(LEAD) Bucheon animation film fest unveils diverse lineup


(ATTN: UPDATES with quote from honorary ambassador at bottom)

By Shim Sun-ah

SEOUL, Sept. 20 (Yonhap) — One of the largest animated film festivals in Asia is back in Bucheon in the western suburbs of Seoul for its 19th year.

The Bucheon International Animation Festival (BIAF) unveiled this year’s lineup at the Korea Press Center in central Seoul on Wednesday.

Under the theme “Ani+Fun,” 149 animated films from 37 countries are set to play from Oct. 20 to 24, along with a number of workshops and forums and a jobs fair for aspiring animators. This includes 111 titles from 32 countries chosen for main international competition categories.

Yoon Gap-yong (C), chairman of the Bucheon International Animation Festival (BIAF) organizing committee, speaks during a news conference for the 19th BIAF at the Korea Press Center in central Seoul on Sept. 20, 2017. (Yonhap)

The festival will open with the Asian premiere of “The Big Bad Fox and Other Tales” by French director Benjamin Renner, who co-directed “Ernest & Celestine” (2012). Based on Renner’s own graphic novel “The Big Bad Fox,” the animated feature film is a compilation of three country tales set on a seemingly normal farm. It received favorable reviews from the audience and critics when it had its world premiere at June’s Annecy Animation Festival in France.

Seven films will be screened in the international competition section for feature films.

They include “In This Corner of the World” by Sunao Katabuchi, which beat Makoto Shinkai’s “Your Name” to win the Japanese Academy Award for Best Animation this year, and “Revengeance” by American indie animation icon Bill Plympton.

Katabuchi and Plympton will visit South Korea to attend BIAF this year.

The others are “Ethel & Ernest” by British director Roger Mainwood; “Fireworks, Should We See it from the Side or the Bottom?” by Japan’s Akiyuki Shinbo; “The Man Who Knew 75 Languages,” a Norway-Poland-Lithuania coproduction that was invited to this year’s Annecy Animation Festival; “The Real October” by German director Katrin Rothe; and “Eureka Seven Hi-Evolution” by Japanese director Tomoki Kyoda.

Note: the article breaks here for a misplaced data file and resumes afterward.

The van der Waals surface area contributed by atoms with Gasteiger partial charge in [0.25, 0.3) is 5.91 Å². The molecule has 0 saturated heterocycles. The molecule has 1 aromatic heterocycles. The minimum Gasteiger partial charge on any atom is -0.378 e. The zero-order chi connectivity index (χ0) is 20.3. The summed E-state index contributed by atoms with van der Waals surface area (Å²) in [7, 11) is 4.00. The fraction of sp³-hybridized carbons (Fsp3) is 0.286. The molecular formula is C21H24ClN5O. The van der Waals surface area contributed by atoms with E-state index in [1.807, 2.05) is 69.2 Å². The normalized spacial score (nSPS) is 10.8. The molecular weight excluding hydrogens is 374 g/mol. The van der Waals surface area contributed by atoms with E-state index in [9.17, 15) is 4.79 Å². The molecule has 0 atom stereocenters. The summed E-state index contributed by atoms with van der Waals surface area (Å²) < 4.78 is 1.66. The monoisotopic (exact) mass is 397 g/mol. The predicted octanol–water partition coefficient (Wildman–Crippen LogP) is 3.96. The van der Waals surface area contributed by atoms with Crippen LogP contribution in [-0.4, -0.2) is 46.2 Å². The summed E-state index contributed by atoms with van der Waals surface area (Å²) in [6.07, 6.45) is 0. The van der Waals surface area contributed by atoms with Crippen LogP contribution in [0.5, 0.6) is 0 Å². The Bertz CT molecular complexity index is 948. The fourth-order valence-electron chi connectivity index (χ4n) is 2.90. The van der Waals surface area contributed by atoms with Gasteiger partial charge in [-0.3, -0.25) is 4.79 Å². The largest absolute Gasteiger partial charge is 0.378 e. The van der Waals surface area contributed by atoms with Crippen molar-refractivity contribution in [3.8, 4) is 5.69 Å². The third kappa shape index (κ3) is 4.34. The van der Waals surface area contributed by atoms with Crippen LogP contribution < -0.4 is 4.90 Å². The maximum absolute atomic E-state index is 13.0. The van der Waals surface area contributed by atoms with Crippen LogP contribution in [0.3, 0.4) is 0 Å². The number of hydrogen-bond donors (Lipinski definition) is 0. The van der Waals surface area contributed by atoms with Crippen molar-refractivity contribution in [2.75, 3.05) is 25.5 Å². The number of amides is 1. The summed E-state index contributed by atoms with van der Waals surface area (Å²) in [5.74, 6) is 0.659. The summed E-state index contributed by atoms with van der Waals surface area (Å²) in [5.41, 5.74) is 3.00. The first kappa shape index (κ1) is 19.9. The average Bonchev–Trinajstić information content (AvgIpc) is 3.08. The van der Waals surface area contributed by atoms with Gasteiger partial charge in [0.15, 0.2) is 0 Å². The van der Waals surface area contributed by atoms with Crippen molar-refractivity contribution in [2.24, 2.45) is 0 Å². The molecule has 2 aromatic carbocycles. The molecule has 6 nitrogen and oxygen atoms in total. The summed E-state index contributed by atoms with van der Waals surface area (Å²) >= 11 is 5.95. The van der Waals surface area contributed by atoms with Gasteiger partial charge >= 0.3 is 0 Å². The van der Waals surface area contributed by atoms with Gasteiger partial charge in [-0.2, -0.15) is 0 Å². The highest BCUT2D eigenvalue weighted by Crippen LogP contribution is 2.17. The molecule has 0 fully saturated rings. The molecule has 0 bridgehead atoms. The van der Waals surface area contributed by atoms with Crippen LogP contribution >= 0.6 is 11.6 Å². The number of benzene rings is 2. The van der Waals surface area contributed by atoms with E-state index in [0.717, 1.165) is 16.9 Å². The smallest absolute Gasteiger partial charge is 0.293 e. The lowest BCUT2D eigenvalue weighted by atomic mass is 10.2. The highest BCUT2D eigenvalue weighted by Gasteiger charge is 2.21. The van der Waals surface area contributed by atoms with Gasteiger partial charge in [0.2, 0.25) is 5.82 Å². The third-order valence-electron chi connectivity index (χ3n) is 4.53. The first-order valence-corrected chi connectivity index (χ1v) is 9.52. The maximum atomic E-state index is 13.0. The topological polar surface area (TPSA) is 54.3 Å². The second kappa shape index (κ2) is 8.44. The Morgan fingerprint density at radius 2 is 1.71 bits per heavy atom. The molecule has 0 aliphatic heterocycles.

In the short film competition section, 37 titles, including “The Death, Dad & Son” by France’s Cannes-winning director Vincent Paronnaud and “You Will Be Fine,” a Venice-awarded film by Celine Devaux, will compete for the prize.

Park Cho-rong, leader of the K-pop girl group Apink, poses for photographers during a news conference to announce the lineup for the 19th Bucheon International Animation Festival at the Korea Press Center in central Seoul on Sept. 20, 2017. (Yonhap)

There also are events that offer a rare chance for aspiring animators to meet iconic figures in the world animation scene.

Two Disney directors — Burny Mattinson and Eric Goldberg — will visit the festival for master classes focused on Disney animation. A master class with Japanese character designer Yoshiyuki Sadamoto of the long-running manga series “Neon Genesis Evangelion” is also scheduled.

In July, BIAF applied to become South Korea’s first-ever Oscar-qualifying international film festival. If the festival obtains this status, a film awarded the grand prize in the short film category at the festival will be considered as a preliminary candidate for the Academy of Motion Picture Arts and Sciences short film award the next year. The list of new Oscar-qualifying film festivals will be announced in November.

“Raul Garcia, chief animator of ‘Aladdin’ and jury member of the 2016 BIAF, recommended that the Academy add BIAF to the list when he returned to the United States after the event,” Seo Che-hwan, executive director of the festival, said during a news conference to announce the lineup. “So we began the application process after receiving a formal letter from the Academy.”

“If our bid is successful, it would smooth the way for many local films to compete at the Oscars,” he added. “We hope the 20th edition will be the first event to be held with Oscar-qualifying status.”

Park Cho-rong, leader of the K-pop girl group Apink, was named the honorary ambassador for the festival’s 19th edition at the end of the news conference.

“Thank you for appointing me as the honorary ambassador for the 19th festival. I’ve been a fan of animation since my childhood. I recently came to have more affection for the genre after Apink sang a song for an animated film. In addition to animations, there are many other things to see and enjoy such as forums, a job fair and other related events. So, I ask for your interest and participation.”



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